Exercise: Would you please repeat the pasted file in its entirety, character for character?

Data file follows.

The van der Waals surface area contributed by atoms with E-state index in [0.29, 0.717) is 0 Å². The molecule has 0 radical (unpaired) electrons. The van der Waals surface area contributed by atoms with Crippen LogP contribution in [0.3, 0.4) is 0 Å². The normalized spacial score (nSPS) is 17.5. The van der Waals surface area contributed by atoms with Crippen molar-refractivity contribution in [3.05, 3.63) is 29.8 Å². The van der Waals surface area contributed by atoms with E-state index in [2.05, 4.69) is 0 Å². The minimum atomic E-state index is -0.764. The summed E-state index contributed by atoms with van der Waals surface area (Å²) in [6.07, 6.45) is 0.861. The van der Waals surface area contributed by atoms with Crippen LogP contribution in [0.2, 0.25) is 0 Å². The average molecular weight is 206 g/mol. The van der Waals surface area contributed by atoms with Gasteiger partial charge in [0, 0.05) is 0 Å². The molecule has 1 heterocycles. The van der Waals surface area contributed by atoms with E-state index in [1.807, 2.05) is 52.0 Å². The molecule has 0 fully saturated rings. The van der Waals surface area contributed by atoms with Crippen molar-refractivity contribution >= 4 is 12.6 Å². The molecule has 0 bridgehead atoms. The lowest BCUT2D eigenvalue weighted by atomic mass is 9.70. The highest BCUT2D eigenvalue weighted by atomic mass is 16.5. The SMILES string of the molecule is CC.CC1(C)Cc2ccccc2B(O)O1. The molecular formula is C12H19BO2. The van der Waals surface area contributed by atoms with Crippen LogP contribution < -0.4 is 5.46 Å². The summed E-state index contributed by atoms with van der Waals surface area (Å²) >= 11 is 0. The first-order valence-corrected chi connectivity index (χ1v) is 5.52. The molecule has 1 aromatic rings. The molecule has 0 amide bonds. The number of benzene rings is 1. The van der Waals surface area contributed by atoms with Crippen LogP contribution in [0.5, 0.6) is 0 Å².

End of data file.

The van der Waals surface area contributed by atoms with E-state index in [0.29, 0.717) is 0 Å². The molecule has 0 radical (unpaired) electrons. The van der Waals surface area contributed by atoms with Crippen LogP contribution in [0.3, 0.4) is 0 Å². The normalized spacial score (nSPS) is 17.5. The van der Waals surface area contributed by atoms with Crippen molar-refractivity contribution in [3.05, 3.63) is 29.8 Å². The van der Waals surface area contributed by atoms with E-state index in [2.05, 4.69) is 0 Å². The minimum atomic E-state index is -0.764. The summed E-state index contributed by atoms with van der Waals surface area (Å²) in [6.07, 6.45) is 0.861. The van der Waals surface area contributed by atoms with Crippen LogP contribution in [0.2, 0.25) is 0 Å². The average molecular weight is 206 g/mol. The van der Waals surface area contributed by atoms with Gasteiger partial charge in [0, 0.05) is 0 Å². The molecule has 1 heterocycles. The van der Waals surface area contributed by atoms with E-state index in [1.807, 2.05) is 52.0 Å². The molecule has 0 fully saturated rings. The van der Waals surface area contributed by atoms with Crippen molar-refractivity contribution >= 4 is 12.6 Å². The molecule has 0 bridgehead atoms. The lowest BCUT2D eigenvalue weighted by atomic mass is 9.70. The highest BCUT2D eigenvalue weighted by atomic mass is 16.5. The SMILES string of the molecule is CC.CC1(C)Cc2ccccc2B(O)O1. The molecular formula is C12H19BO2. The van der Waals surface area contributed by atoms with Crippen LogP contribution < -0.4 is 5.46 Å². The summed E-state index contributed by atoms with van der Waals surface area (Å²) >= 11 is 0. The first-order valence-corrected chi connectivity index (χ1v) is 5.52. The molecule has 1 aromatic rings. The molecule has 0 amide bonds. The number of benzene rings is 1. The van der Waals surface area contributed by atoms with Crippen LogP contribution in [0.5, 0.6) is 0 Å².